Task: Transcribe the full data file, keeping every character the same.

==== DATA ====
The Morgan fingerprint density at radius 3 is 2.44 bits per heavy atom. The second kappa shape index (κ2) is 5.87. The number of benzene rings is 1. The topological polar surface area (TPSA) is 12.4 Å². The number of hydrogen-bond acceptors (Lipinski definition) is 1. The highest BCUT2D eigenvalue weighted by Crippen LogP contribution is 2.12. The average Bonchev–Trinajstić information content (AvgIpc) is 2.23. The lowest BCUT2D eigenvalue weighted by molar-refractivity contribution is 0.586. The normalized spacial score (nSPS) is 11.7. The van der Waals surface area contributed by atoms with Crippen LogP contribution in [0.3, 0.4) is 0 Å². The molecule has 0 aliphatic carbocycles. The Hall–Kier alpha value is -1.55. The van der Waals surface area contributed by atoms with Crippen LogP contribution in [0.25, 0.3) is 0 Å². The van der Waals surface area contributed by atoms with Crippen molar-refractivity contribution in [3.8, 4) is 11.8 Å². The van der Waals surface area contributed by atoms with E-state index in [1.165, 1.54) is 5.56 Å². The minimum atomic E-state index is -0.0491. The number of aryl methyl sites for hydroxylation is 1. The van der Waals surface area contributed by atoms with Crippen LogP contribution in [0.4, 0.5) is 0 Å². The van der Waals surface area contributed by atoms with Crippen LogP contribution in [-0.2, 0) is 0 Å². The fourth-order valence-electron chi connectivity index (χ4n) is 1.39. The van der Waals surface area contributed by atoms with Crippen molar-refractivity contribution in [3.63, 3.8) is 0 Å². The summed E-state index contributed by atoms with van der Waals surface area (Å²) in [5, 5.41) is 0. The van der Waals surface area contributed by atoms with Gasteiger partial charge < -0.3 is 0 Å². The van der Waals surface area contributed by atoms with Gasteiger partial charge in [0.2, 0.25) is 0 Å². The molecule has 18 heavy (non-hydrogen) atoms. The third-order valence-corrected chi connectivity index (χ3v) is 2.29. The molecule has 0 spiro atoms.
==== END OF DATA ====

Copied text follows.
The Morgan fingerprint density at radius 3 is 2.44 bits per heavy atom. The second kappa shape index (κ2) is 5.87. The number of benzene rings is 1. The topological polar surface area (TPSA) is 12.4 Å². The number of hydrogen-bond acceptors (Lipinski definition) is 1. The highest BCUT2D eigenvalue weighted by Crippen LogP contribution is 2.12. The average Bonchev–Trinajstić information content (AvgIpc) is 2.23. The lowest BCUT2D eigenvalue weighted by molar-refractivity contribution is 0.586. The normalized spacial score (nSPS) is 11.7. The van der Waals surface area contributed by atoms with Crippen LogP contribution in [0.3, 0.4) is 0 Å². The molecule has 0 aliphatic carbocycles. The Hall–Kier alpha value is -1.55. The van der Waals surface area contributed by atoms with Crippen LogP contribution in [0.25, 0.3) is 0 Å². The van der Waals surface area contributed by atoms with Crippen molar-refractivity contribution in [3.8, 4) is 11.8 Å². The van der Waals surface area contributed by atoms with E-state index in [1.165, 1.54) is 5.56 Å². The minimum atomic E-state index is -0.0491. The number of aryl methyl sites for hydroxylation is 1. The van der Waals surface area contributed by atoms with Crippen LogP contribution in [0.4, 0.5) is 0 Å². The van der Waals surface area contributed by atoms with Crippen LogP contribution in [-0.2, 0) is 0 Å². The fourth-order valence-electron chi connectivity index (χ4n) is 1.39. The van der Waals surface area contributed by atoms with Crippen molar-refractivity contribution in [3.63, 3.8) is 0 Å². The summed E-state index contributed by atoms with van der Waals surface area (Å²) in [5, 5.41) is 0. The van der Waals surface area contributed by atoms with Gasteiger partial charge < -0.3 is 0 Å². The van der Waals surface area contributed by atoms with Gasteiger partial charge in [0.2, 0.25) is 0 Å². The molecule has 18 heavy (non-hydrogen) atoms. The third-order valence-corrected chi connectivity index (χ3v) is 2.29. The molecule has 0 spiro atoms.